New Delhi: Anxious that the global financial meltdown could hurt India’s power project development plans, the Union power ministry will shortly meet private sector players to help resolve their problems.
“I am calling a meeting of all private sector developers for ongoing projects over the next one year who require credit, equity and fuel. The idea is to find out what kind of hand-holding is required,” Anil Razdan, Union power secretary, said over the phone on Thursday. The ministry’s concerns stem from the fact that some private developers are finding it difficult to raise credit for taking delivery of power generation equipment.
Of the 11th Plan (2007-12) target of adding 78,577MW of capacity in the country, the private sector is expected to contribute 10,760MW, which will require an investment of about Rs43,000 crore.
Public sector utilities, however, are not finding it difficult to go ahead with their plans because they have huge cash reserves. A case in point is state-owned NTPC Ltd, which had cash reserves and surplus of around Rs44,393 crore on its books as on 31 March.
Jairam Ramesh, minister of state for power and commerce, had told Mint earlier: “There have been no problems (for power projects) till date, but going forward, there are concerns over funding.”
India has a power generation capacity of 145,000MW. The 11th Plan target of adding 78,577MW of capacity will require, at current estimates, around Rs10.31 trillion in investments. But according to the power ministry, the government expects a Rs4.51 trillion funding shortfall in the sector. While 39,865MW is expected to be added in the Central sector, the state sector is expected to contribute 27,952MW.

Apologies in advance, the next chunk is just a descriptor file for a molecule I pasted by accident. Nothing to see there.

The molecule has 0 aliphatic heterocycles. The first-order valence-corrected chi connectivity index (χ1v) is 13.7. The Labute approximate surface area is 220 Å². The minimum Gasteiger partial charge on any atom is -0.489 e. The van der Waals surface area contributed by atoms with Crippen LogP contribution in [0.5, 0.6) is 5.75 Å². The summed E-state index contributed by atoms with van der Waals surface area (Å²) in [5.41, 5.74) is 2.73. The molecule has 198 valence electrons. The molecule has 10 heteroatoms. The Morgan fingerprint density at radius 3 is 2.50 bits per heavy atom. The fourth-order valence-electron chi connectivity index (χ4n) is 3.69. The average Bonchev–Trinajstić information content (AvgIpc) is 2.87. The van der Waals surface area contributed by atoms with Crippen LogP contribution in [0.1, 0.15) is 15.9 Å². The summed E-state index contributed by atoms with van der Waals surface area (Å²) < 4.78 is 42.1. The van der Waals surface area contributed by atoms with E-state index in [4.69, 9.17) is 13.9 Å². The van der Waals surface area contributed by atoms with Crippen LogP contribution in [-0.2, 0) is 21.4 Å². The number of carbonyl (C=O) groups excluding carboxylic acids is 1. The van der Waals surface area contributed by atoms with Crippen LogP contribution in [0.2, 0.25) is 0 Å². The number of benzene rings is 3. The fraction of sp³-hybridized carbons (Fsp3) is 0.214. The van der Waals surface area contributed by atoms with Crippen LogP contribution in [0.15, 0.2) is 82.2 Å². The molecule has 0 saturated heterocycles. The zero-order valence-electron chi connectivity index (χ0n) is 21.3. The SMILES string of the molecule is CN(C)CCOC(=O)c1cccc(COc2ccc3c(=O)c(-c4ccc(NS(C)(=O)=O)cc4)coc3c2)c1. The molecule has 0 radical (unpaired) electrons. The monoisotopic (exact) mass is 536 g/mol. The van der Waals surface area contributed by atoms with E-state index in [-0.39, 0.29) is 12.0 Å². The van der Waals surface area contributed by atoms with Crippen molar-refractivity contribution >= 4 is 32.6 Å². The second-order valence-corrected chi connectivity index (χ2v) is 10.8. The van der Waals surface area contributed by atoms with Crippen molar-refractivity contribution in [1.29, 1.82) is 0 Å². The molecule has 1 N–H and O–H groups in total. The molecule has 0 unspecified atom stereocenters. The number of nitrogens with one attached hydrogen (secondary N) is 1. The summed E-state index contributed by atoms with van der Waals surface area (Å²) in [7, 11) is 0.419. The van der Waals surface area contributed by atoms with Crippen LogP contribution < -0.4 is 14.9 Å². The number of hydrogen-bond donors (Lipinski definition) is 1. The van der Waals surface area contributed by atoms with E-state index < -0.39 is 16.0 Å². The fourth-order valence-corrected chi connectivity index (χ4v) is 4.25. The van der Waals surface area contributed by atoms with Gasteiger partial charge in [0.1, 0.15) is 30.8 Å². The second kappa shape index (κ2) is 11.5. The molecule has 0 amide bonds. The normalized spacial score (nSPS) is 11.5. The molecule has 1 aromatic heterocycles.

India allows 100% foreign direct investment in the power sector and the Electricity Act, 2003, has opened significant opportunities for private sector investments. However, with global finances drying up, overseas investments are not something the developers are banking on.
“The situation is bad. When the 11th Plan started, only 18,000MW of private sector projects were identified. After that the private sector started announcing projects, with 1,25,000MW private sector projects being in different stages now. They are the ones who are scouting to raise resources,” said Madanagopal, an equity research analyst at Mumbai-based Centrum Broking Pvt. Ltd.
There are also issues related to coal and gas availability for power projects. Gas shortage is a problem faced by power generation firms across the country, with average efficiency of the projects at around 50%. Of the 78,577MW power that the country aims to add by 2012, 5.45%, or 4,290MW, will be gas-based.
While coal-based projects are not facing a similar level of shortage, the situation for them has also been grim due to the drop in the country’s coal production.
According to India’s Economic Survey, 2007-08, growth in coal production dropped from a high of 6.2% between April and December 2006 to 4.9% in the same period of 2007.
“We have been insulated from the crisis as a majority of our orders have been placed by the government entities. Even the private sector companies are increasingly turning towards us to place their orders,” K. Ravi Kumar, chairman and managing director, Bharat Heavy Electricals Ltd, said.
India does not have a good track record in terms of adding generating capacity.
In the five years to 2007, the country saw only 20,950MW capacity being added, against a target of 41,110MW.
In the five years to 2012, it has a target of 78,577MW additional capacity but, as Mint reported on 28 August 2007, India could miss this by 60% because of shortage of equipment.